|Sign In | Register | Contact | New User?|
|Auction ROBERT O. MULLER COLLECTION - 1259 - ending in 2 days, 18 hours, 51 minutes and 58 seconds.|
The traditional Japanese woodblock print was the result of a cooperation of several persons with very different skills - the artist, the block carver, the printer and the publisher. The sosaku hanga ("creative prints") art movement was formally established with the formation of the Japanese Creative Print Society in 1918.
It followed Western ideals in believing that the artist should be involved actively and in person in the printmaking process from the design to the finished product.
First Publication: April 2002
Latest Update: April 2014
I made this litte video a few years ago.
At the beginning of the twentieth century the tradition of Japanese woodblock printmaking was in crisis. Until the end of the nineteenth century Japanese woodblock printmaking was seen as commercial art.
Woodblock printmakers got their commissions from kabuki theaters, restaurant owners and from newspaper and book publishers. The main purpose of traditional printmaking was advertising, decoration and illustration.
With the swift modernization of Japan and especially with the use of photography for newspaper illustrations and advertising, the tradition of ukiyo-e had become an endangered species within a few years.
From around 1915 on two new art movements in printmaking came out of the ashes - the shin hanga "new prints") and the sosaku hanga movement.
The shin hanga art movement was basically a modernization of the traditional Japanese printmaking - cautiously adding some Western elements like the effect of light and Western perspective. Shin hanga used the same subjects as before - beautiful women, actor portraits and landscapes.
Shin hanga artists tried to transform what used to have been a cheap commercial product for the masses to an expensive product of art for a few collectors and art enthusiasts.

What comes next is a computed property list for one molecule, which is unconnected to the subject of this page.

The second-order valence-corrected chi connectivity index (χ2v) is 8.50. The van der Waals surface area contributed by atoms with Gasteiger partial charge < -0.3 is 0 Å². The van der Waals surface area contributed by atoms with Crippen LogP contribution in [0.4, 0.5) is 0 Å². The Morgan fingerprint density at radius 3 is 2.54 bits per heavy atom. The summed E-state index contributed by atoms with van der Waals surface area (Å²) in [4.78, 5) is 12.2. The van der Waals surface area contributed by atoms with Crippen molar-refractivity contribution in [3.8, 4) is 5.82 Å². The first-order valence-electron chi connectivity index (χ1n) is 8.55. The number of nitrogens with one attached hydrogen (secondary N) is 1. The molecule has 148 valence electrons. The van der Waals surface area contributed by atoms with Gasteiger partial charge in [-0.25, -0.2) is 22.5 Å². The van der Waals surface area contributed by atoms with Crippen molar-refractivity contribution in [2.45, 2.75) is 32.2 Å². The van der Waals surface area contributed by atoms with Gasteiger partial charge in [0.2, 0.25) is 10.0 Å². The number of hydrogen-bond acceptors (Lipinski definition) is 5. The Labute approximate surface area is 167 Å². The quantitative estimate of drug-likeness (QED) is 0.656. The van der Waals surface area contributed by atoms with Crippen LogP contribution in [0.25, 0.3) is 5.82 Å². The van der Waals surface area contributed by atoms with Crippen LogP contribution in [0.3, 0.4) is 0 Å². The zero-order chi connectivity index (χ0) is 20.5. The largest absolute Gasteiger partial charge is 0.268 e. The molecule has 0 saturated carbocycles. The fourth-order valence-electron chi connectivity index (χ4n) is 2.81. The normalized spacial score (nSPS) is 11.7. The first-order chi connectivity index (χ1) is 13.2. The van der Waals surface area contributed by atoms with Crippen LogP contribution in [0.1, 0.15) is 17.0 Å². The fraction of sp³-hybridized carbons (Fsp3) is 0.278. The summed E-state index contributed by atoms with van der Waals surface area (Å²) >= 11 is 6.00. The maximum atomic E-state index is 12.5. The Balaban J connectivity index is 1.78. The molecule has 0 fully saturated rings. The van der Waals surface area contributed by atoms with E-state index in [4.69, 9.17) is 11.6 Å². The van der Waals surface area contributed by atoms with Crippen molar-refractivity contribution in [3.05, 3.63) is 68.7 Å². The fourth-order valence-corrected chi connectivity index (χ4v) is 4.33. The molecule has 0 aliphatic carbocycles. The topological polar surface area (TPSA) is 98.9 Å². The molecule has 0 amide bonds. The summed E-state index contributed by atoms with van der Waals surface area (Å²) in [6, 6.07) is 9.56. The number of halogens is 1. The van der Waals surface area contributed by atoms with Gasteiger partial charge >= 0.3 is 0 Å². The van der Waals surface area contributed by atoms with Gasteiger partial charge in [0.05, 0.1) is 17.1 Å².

The funny thing was that shin hanga sold well - but not in Japan. The prints were exported mainly to North America. And the Japanese artists undoubtedly targeted the taste of the export market by using pleasing, "typical" Japanese subjects and soft colors.
The sosaku hanga prints were a product of the westernization of Japan which had set in with the Meiji period (1868-1912). Japan had called for Western scientists, scholars and artists. Many taught at Japanese universities. And Japanese students had been sent abroad with state scholarships on official missions to study Western methods - also in the field of arts.
The sosaku hanga movement had adopted the concept of the Western ideal of art as the product of the creativity of a genius - the artist. Creative prints versus artisan prints!
The subjects and looks of sosaku hanga followed modern Western trends in art with a few exceptions like Sekino Junichiro.
Here are some names of sosaku hanga artists. By the way, the list looks like the answer to the secret of a long life.
While shin hanga became quite successful, the sosaku hanga art movement had a hard time to gain public popularity. Every ukiyo-e newbie collector is familiar with the names of shin hanga artists like Hasui Kawase, Hiroshi Yoshida, Toshi Yoshida, Ohara Koson, Natori Shunsen or Ito Shinsui. But few are familiar with sosaku hanga artists. This does not mean that sosaku hanga prints are cheap and easily available. Collecting sosaku hanga prints is a small but fine and often expensive market niche. The reason are the usually small edition sizes of sosaku hanga versus shin hanga.
The situation is best characterized by the artist Tomikichiro Tokuriki. He was a passionate sosaku hanga artist. But he made his living with shin hanga style prints, which he contemptuously called publisher artisan prints. He once said in an interview:
"I'd rather do nothing but creative prints, but after all, I sell maybe ten of them against two hundred for a publisher-artisan print."
Author: Dieter Wanczura
.. more about Dieter Wanczura
The images on this web site are the property of the artist(s) and or the artelino GmbH and/or a third company or institution. Reproduction, public display and any commercial use of these images, in whole or in part, require the expressed written consent of the artist(s) and/or the artelino GmbH.